Build your own streaming service using Azure


In true Christmas tradition I have to create a blog post on Christmas eve. This year I have special present prepared that I used a few weeks ago for our annual Christmas party. Of course it being 2020, nothing is how it usually it, so our Christmas party this year was a Microsoft Teams call, where we had fun for a good 8 hours with a bunch of different virtual activities.

My contribution to the activities was a virtual Music Video Quiz. I guess there are many ways to host such Quiz, but of course it is more fun to try out some tech in the process. My setup was:

  1. Around 50 old music videos in various formats, acquired before YouTube was a thing
  2. VLC Media Player, to play the videos
  3. OBS Studio, to stream the VLC window with an overlay blocking the music video titles (which was embedded in most of the videos, as the videos are recorded from TV)

The final piece of the setup was a streaming service where I could stream the videos to. The idea was then to have my colleagues all open the stream and do a quiz on who could guess which music video I was playing the quickest. The idea of using a 3rd party service was that we could still chat uninterrupted on Teams while seeing each others video feeds.

My intension was to use either Twitch or YouTube live that I have used before when streaming video games. But when I tested out my setup, I quickly discovered that YouTube wasn’t happy with streaming music, my stream got flagged within a couple of minutes for streaming copyrighted music. Rightfully my music videos did contain copyrighted music, but as my goal was to stream for 10 of co-workers I didn’t feel like YouTube should be the reason for cancelling what I thought was a fun idea.

Instead I set out to find a streaming solution that I could host myself in Azure for this specific event. I honestly didn’t give Twitch a chance, as I was running short on time, and giving all the latest DMCA take downs on Twitch I assumed that they had something similar implemented as YouTube.

Restreamer to the Rescue

The solution I found that fit my requirements was restreamer a pretty nice open source project that packages everything you need for streaming into a easy to deploy docker container. It uses open source tools such as ffmpeg and nginx to forward the rmtp stream under the covers, but the fact that you don’t have to fiddle with setting everything up yourself, makes it a great choice in my opinion. The real purpose of restreamer is in fact a bit different that just hosting your own streaming service, it is really intended to distribute a stream to several different streaming platforms, but it does come with is own html5 video player, that can be used to watch your stream which was ideal for my use case.

Hosting it on Azure was a breeze, and as you might now I love using the ACI (Azure Container Instances) service for hosting things like this that isn’t intended to be online 24×7. So I have prepared a simple ARM template that you can use to spin up your very own restreamer hosting service. (I must admit that a created the ARM template after our party, on the day of the party I just went with a Ubuntu VM with the container running on).

Here’s a quick guide to set everything up. 

  1. Deploy the template from
  2. Go the the deployment page for the resource group in Azure and find the input parameters
  3. Go to your OBS settings and set steam to custom and set server to: rtmp://<your-dns-name> and key:<your-stream-password> to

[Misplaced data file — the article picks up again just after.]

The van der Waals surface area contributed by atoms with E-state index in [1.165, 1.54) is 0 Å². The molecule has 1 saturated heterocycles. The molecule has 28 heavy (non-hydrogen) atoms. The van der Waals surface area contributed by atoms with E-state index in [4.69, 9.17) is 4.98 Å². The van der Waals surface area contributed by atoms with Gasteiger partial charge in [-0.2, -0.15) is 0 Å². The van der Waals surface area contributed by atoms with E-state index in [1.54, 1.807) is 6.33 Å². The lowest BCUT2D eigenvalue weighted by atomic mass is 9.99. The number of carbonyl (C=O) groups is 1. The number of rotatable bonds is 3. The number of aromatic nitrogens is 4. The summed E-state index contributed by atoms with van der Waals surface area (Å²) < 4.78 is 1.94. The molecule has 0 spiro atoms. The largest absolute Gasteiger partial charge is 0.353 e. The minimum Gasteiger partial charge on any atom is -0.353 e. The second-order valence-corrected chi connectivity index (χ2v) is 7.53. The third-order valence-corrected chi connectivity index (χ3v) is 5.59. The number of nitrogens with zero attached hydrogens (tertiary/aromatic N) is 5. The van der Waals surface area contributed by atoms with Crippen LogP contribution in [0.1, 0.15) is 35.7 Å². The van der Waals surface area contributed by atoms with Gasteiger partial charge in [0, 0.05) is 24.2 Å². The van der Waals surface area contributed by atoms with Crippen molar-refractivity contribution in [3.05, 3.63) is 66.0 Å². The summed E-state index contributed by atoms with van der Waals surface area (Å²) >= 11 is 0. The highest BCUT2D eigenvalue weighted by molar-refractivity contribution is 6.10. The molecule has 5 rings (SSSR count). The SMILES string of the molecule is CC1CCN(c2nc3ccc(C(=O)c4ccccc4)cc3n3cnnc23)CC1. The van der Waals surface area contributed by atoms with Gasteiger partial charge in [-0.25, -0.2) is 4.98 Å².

4. Log on to the admin interface of restreamer on http://<your-dns-name> using user admin and the admin password found on step 2. 
  5. Now change the video source to rtmp://localhost/live/<your-stream-password> and click start
  6. Now click open player and you can see your stream, note there will be some seconds delay
  7. You can also open the stream by navigating to: http://<your-dns-name>


Final Words

Although this setup is quick and easy, it also have a few limitations/challenges that you should consider before you plan to take on YouTube or Twitch. E.g. the bandwidth usage is going to be pretty insane, and as a result the costs. I had 10 people on the stream for a few hours, and it resulted in the following bandwidth usage. Note that I streamed at 1920×1080 @ 60 FPS with a 6000 Kbps limit set. Yes probably overkill for the use case, but I forgot to change it from the last time I streamed a video game. 

As you can see I racked up a total of 62 GB of out-bound data transfer, which is something you have to pay for. The bandwidth cost on my Azure subscription was 31 Danish kroner, that would be around 4 dollars. Not a lot, but you can imagine how much bandwidth will cost if you run a real streaming service. I’m sure the big streaming services have considerable discounts. I imagine even below the cheapest bandwidth in Azure, but even then the cost is not going to be insignificant.

Now you are probably wondering how much CPU is required to host the streaming service, and with my settings where I didn’t reencode the stream or did any processing other than forwarding what my computer had already encoded, the CPU usage was pretty limited. You can see it on the following graph. The VM I used while running the stream service was a Standard B2s (2 vcpus, 4 GiB memory), so a pretty modest configured machine.


As you might know Azure have a built-in service that can also be used for streaming, called Azure Media Services. If you don’t want to play around with docker containers, then you can read this article by David Sayed on how to configured Azure Media Services for streaming. I didn’t give this a try myself, and I feel that the service still have a way to go when Microsoft themselves often turns to YouTube for streaming their own events. But maybe it is worth exploring Azure Media Service in another blog post, to figure out, why it is not gaining traction.